Conceptualization, H.L.C.D., M.N.R., and L.A.M.; Methodology, H.L.C.D. F.B.S.D., E.P.C., and L.A.M.; Formal analysis, H.L.C.D. and E.P.C.; Investigation, H.L.C.D.; M.N.R., F.B.S.D., S.B.M., and E.P.C.; Writing—Original Draft, H.L.C.D.; Writing—Review & Editing, H.L.C.D., E.P.C., and L.A.M.; Funding Acquisition, L.A.M; Resources, L.A.M.; Supervision, L.A.M.


We are grateful to all members of the Mosquitos Vetores Group (MV—CPqRR/FIOCRUZ), particularly Jéssica Silva, who helped to develop the salivation assay. We thank Dr. Luis Villegas for helpful discussion on statistics and Dr. Alexandre Machado for assistance with viral cultures. The Zika virus isolates were kindly provided by the Department of Virology and Experimental Therapy (Aggeu Magalhães Research Center/FIOCRUZ) and by the Laboratory of Viral Isolation (Evandro Chagas Institute). We thank INCT-EM for the Real-Time PCR machine, and the Brazilian and Australian teams of the Eliminate Dengue program, particularly Prof. Scott L. O’Neill for donating the original wMel line and the Entomology team for providing field mosquito eggs. This work was supported by FAPEMIG, CNPq, CAPES, the Brazilian Ministry of Health (DECIT/SVS), and a grant to Monash University from the Foundation for the National Institutes of Health through the Vector-Based Transmission of Control: Discovery Research (VCTR) program of the Grand Challenges in Global Health Initiatives of the Bill and Melinda Gates Foundation.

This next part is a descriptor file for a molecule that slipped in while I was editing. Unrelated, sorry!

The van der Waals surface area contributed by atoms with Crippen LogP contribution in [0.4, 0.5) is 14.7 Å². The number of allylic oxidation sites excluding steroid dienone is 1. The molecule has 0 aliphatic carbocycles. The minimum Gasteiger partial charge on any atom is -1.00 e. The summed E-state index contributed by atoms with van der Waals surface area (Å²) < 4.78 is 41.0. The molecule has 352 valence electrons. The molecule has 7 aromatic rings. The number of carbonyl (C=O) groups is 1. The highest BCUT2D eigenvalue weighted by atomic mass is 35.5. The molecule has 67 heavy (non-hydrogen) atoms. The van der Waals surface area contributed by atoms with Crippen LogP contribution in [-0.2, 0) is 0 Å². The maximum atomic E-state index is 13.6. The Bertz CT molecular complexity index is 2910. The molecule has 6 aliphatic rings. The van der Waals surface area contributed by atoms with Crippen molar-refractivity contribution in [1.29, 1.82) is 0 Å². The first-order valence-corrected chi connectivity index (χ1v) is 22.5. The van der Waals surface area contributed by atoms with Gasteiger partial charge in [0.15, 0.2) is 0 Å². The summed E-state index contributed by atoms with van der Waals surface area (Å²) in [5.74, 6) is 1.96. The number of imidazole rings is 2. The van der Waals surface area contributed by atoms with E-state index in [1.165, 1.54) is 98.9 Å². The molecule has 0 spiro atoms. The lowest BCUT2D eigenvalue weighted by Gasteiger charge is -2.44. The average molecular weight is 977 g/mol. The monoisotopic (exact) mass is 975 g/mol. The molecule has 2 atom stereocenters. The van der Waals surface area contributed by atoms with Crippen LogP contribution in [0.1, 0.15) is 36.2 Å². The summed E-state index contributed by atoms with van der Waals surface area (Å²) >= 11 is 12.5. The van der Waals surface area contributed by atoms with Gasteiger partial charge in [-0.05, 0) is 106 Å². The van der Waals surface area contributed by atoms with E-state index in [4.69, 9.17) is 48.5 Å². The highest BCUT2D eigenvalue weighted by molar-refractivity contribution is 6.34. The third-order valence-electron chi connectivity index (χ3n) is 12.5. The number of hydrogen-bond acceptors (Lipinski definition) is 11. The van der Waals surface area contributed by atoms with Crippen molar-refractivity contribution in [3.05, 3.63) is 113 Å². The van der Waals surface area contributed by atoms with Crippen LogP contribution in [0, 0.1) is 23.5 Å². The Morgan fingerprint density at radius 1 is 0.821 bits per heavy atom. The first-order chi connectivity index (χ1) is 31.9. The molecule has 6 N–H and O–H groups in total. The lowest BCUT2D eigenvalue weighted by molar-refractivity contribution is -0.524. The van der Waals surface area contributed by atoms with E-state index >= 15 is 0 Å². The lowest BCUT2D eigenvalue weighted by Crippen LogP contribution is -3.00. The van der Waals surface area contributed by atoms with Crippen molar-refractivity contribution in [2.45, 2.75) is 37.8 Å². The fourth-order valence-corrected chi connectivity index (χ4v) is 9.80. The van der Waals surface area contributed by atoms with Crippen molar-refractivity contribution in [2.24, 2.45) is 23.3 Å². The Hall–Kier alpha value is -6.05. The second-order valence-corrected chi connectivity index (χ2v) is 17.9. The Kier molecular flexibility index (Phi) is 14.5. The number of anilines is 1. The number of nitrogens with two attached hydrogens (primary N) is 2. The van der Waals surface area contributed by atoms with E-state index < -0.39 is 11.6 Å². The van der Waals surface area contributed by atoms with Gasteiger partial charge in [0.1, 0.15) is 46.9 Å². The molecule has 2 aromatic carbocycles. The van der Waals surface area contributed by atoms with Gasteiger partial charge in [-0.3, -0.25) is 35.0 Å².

Published: May 4, 2016


Supplemental Information includes Supplemental Experimental Procedures and four tables and can be found with this article online at

Supplemental Information

Document S1. Supplemental Experimental Procedures and Tables S1–S4:
Document S2. Article plus Supplemental Information: